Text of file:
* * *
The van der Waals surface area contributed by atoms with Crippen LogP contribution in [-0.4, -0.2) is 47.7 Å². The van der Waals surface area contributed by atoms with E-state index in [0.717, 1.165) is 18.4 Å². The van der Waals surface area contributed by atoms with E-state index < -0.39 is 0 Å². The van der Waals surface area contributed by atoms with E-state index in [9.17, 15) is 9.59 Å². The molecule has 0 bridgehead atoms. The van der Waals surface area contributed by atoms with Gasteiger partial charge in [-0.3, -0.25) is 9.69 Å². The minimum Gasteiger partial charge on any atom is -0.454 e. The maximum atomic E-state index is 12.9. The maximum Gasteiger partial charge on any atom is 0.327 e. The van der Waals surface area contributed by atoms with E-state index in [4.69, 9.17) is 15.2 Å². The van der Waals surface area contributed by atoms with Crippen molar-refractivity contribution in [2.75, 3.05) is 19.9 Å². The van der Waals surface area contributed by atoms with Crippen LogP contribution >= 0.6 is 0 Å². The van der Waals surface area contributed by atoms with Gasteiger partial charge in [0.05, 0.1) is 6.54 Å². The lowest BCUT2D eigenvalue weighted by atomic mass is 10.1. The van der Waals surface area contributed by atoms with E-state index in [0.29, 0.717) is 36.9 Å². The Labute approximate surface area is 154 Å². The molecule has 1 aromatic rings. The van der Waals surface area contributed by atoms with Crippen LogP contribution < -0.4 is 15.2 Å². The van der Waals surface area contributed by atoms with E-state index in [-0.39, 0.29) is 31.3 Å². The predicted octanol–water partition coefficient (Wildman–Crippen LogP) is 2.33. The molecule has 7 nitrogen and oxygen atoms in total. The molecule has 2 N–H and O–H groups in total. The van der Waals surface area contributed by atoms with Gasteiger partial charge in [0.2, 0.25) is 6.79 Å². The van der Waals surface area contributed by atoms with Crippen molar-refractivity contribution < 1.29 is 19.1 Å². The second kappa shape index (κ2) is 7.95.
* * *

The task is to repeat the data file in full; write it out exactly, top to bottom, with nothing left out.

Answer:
The van der Waals surface area contributed by atoms with Crippen LogP contribution in [-0.4, -0.2) is 47.7 Å². The van der Waals surface area contributed by atoms with E-state index in [0.717, 1.165) is 18.4 Å². The van der Waals surface area contributed by atoms with E-state index < -0.39 is 0 Å². The van der Waals surface area contributed by atoms with E-state index in [9.17, 15) is 9.59 Å². The molecule has 0 bridgehead atoms. The van der Waals surface area contributed by atoms with Gasteiger partial charge in [-0.3, -0.25) is 9.69 Å². The minimum Gasteiger partial charge on any atom is -0.454 e. The maximum atomic E-state index is 12.9. The maximum Gasteiger partial charge on any atom is 0.327 e. The van der Waals surface area contributed by atoms with E-state index in [4.69, 9.17) is 15.2 Å². The van der Waals surface area contributed by atoms with Crippen molar-refractivity contribution in [2.75, 3.05) is 19.9 Å². The van der Waals surface area contributed by atoms with Crippen LogP contribution >= 0.6 is 0 Å². The van der Waals surface area contributed by atoms with Gasteiger partial charge in [0.05, 0.1) is 6.54 Å². The lowest BCUT2D eigenvalue weighted by atomic mass is 10.1. The van der Waals surface area contributed by atoms with E-state index in [0.29, 0.717) is 36.9 Å². The Labute approximate surface area is 154 Å². The molecule has 1 aromatic rings. The van der Waals surface area contributed by atoms with Crippen LogP contribution < -0.4 is 15.2 Å². The van der Waals surface area contributed by atoms with E-state index in [-0.39, 0.29) is 31.3 Å². The predicted octanol–water partition coefficient (Wildman–Crippen LogP) is 2.33. The molecule has 7 nitrogen and oxygen atoms in total. The molecule has 2 N–H and O–H groups in total. The van der Waals surface area contributed by atoms with Gasteiger partial charge in [0.2, 0.25) is 6.79 Å². The van der Waals surface area contributed by atoms with Crippen molar-refractivity contribution < 1.29 is 19.1 Å². The second kappa shape index (κ2) is 7.95.